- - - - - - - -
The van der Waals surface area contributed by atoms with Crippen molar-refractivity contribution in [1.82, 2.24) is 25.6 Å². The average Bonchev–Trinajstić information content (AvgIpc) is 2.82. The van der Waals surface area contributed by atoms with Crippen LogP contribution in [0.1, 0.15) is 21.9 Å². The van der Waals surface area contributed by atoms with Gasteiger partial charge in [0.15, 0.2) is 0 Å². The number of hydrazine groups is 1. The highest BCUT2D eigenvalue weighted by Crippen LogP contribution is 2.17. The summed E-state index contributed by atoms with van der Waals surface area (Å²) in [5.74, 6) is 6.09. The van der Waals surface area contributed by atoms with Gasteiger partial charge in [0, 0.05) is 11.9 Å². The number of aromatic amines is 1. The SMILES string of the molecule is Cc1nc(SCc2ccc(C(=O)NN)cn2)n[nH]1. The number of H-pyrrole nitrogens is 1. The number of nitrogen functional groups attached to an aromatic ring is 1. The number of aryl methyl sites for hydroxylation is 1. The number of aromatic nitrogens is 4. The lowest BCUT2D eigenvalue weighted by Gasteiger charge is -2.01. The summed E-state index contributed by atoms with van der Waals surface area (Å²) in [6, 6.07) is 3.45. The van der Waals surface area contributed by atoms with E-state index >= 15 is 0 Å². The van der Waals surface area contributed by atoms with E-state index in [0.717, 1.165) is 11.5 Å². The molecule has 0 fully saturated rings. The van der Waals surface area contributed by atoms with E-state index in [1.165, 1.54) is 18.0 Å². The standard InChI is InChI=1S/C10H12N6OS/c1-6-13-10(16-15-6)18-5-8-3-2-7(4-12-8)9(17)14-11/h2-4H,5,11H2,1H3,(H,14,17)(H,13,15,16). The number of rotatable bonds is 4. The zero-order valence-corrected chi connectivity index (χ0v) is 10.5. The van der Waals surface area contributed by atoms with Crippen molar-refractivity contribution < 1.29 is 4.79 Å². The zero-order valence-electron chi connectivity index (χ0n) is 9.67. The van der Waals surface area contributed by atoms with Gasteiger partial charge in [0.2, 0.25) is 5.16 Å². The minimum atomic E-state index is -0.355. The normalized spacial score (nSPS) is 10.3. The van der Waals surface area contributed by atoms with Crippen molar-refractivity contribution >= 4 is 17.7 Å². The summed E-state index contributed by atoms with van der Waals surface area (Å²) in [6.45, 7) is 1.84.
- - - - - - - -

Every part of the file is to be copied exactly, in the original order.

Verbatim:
The van der Waals surface area contributed by atoms with Crippen molar-refractivity contribution in [1.82, 2.24) is 25.6 Å². The average Bonchev–Trinajstić information content (AvgIpc) is 2.82. The van der Waals surface area contributed by atoms with Crippen LogP contribution in [0.1, 0.15) is 21.9 Å². The van der Waals surface area contributed by atoms with Gasteiger partial charge in [0.15, 0.2) is 0 Å². The number of hydrazine groups is 1. The highest BCUT2D eigenvalue weighted by Crippen LogP contribution is 2.17. The summed E-state index contributed by atoms with van der Waals surface area (Å²) in [5.74, 6) is 6.09. The van der Waals surface area contributed by atoms with Gasteiger partial charge in [0, 0.05) is 11.9 Å². The number of aromatic amines is 1. The SMILES string of the molecule is Cc1nc(SCc2ccc(C(=O)NN)cn2)n[nH]1. The number of H-pyrrole nitrogens is 1. The number of nitrogen functional groups attached to an aromatic ring is 1. The number of aryl methyl sites for hydroxylation is 1. The number of aromatic nitrogens is 4. The lowest BCUT2D eigenvalue weighted by Gasteiger charge is -2.01. The summed E-state index contributed by atoms with van der Waals surface area (Å²) in [6, 6.07) is 3.45. The van der Waals surface area contributed by atoms with E-state index >= 15 is 0 Å². The van der Waals surface area contributed by atoms with E-state index in [0.717, 1.165) is 11.5 Å². The molecule has 0 fully saturated rings. The van der Waals surface area contributed by atoms with E-state index in [1.165, 1.54) is 18.0 Å². The standard InChI is InChI=1S/C10H12N6OS/c1-6-13-10(16-15-6)18-5-8-3-2-7(4-12-8)9(17)14-11/h2-4H,5,11H2,1H3,(H,14,17)(H,13,15,16). The number of rotatable bonds is 4. The zero-order valence-corrected chi connectivity index (χ0v) is 10.5. The van der Waals surface area contributed by atoms with Crippen molar-refractivity contribution < 1.29 is 4.79 Å². The zero-order valence-electron chi connectivity index (χ0n) is 9.67. The van der Waals surface area contributed by atoms with Gasteiger partial charge in [0.2, 0.25) is 5.16 Å². The minimum atomic E-state index is -0.355. The normalized spacial score (nSPS) is 10.3. The van der Waals surface area contributed by atoms with Crippen molar-refractivity contribution >= 4 is 17.7 Å². The summed E-state index contributed by atoms with van der Waals surface area (Å²) in [6.45, 7) is 1.84.